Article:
[31 March 2013]
The Lions are a large, Los Angeles-based reggae collective comprised of musicians from various other bands, with Dan Ubick on guitar and numerous singers sharing vocal duties, including Malik Moore and Black Shakespeare (cousin of Robbie Shakespeare, so there’s some lineage for you). The outfit has been releasing records since 2007, including 2008’s Jungle Struttin, and have received generally favorable reviews from fans and critics. Their newest release, This Generation, finds the band staying true to their roots-reggae origins, but eschewing dub this time while also throwing in a curveball or two for the kids (Van Halen covers, anyone?).
The album starts with one of the weaker tracks here, “Bird on a Wire”, which is not the Leonard Cohen song of the same title (in case you were wondering), but a rather bland way to open the proceedings. Happily, things take an immediate turn for the better with title track “This Generation”, which features the twinned vocals of Moore and Shakespeare. From there, the album hops from strength to strength, with the steady rhythms, vocal harmonies and occasional horn embellishments of such tunes as “Picture on the Wall” and “New Girl”, which feature vocal contributions from Leroy Sibbles and James King respectively. Both these men possess smooth, easygoing voices, which combine with the moderate tempos and laid-back vibe to create a pleasant, sunny-day quality to the songs.
Better than these, though, are the tunes sung by Black Shakespeare. Clearly he is the strongest vocalist in the band’s arsenal, and his songs are the best here. “Revelations” spills from the speakers propelled by his urgent, rhythmic chant-singing, while “More/Higher Ways” are a pair of songs joined at the hip, utilizing the same chord progressions but different melodies. At five minutes, it’s the longest track here, and could easily be twice as long. Maybe a concert album will treat us to a 15-minute jam.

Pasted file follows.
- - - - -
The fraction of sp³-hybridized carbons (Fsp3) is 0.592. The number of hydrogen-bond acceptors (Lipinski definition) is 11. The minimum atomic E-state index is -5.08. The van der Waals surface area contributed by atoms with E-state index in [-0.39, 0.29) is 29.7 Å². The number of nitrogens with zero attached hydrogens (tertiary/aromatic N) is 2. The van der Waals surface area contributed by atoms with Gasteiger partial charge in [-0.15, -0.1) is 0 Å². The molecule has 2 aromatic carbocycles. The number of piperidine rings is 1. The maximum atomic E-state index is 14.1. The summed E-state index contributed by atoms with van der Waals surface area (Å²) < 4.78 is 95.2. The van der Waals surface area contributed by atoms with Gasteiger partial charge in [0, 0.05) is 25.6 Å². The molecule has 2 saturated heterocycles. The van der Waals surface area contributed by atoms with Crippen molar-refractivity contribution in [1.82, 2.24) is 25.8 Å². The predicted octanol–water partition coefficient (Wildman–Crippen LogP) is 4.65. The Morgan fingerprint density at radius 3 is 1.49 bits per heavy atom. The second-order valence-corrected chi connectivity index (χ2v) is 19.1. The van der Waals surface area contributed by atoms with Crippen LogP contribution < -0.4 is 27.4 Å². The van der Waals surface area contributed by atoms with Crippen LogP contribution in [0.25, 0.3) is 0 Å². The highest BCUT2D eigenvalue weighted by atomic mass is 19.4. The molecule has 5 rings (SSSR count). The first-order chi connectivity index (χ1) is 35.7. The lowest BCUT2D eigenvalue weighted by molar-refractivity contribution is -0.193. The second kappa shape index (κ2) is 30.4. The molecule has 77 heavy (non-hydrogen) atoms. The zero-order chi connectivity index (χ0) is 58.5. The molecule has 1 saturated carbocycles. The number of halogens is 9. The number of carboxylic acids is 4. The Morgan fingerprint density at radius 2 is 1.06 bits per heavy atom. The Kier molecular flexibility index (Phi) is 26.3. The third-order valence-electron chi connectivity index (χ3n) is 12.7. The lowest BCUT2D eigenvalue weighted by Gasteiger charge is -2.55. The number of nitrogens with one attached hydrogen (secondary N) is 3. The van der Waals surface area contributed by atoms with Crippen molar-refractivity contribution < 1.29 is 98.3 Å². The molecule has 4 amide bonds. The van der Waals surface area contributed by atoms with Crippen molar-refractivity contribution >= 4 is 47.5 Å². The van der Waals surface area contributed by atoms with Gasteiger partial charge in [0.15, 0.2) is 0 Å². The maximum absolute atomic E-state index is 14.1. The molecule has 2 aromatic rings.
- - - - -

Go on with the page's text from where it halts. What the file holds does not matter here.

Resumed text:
Immediately following this, the best track on the record is an apparently straight-faced cover of Van Halen’s “Jamie’s Crying”. It’s a crappy song at the best of times, and not much improved here. There is novelty value, to be sure, in hearing David Lee Roth’s smirky wail transformed into a Jamaican accent, but the joke gets old fast. Note to band: next time, could you maybe pick one of the band’s (admittedly very few) good songs. “Everybody Wants Some” gets my vote.
Fortunately, the album ends strongly, with a trio of solid tunes to send the listener on his/her way. “Padre Ichiro” is a down-tempo number featuring vocals from Moore and a tale of woe involving an unresponsive girlfriend and a marijuana habit; somehow Moore invests the story with an air of genuine sorrow. “Roll It Round” continues the laid-back vibe but invests a little urgency into the proceedings—we are talking about rolling one, after all. Shakespeare handles the vocal duties here and on album closer “Let’s Go Out Tonight”, and his rapid-fire-but-languid delivery works well in both cases.
There are a number of good American reggae bands out there nowadays, exploring new frontiers with the music while staying true to its roots—SOJA, Giant Panda Guerilla Dub Squad (whose album In These Times is a killer), Rebelution, and more. The Lions should be added to this growing list. It’s tough to say whether we’re heading for a roots-reggae renaissance, but albums like This Generation provide at least the possibility that one is on its way.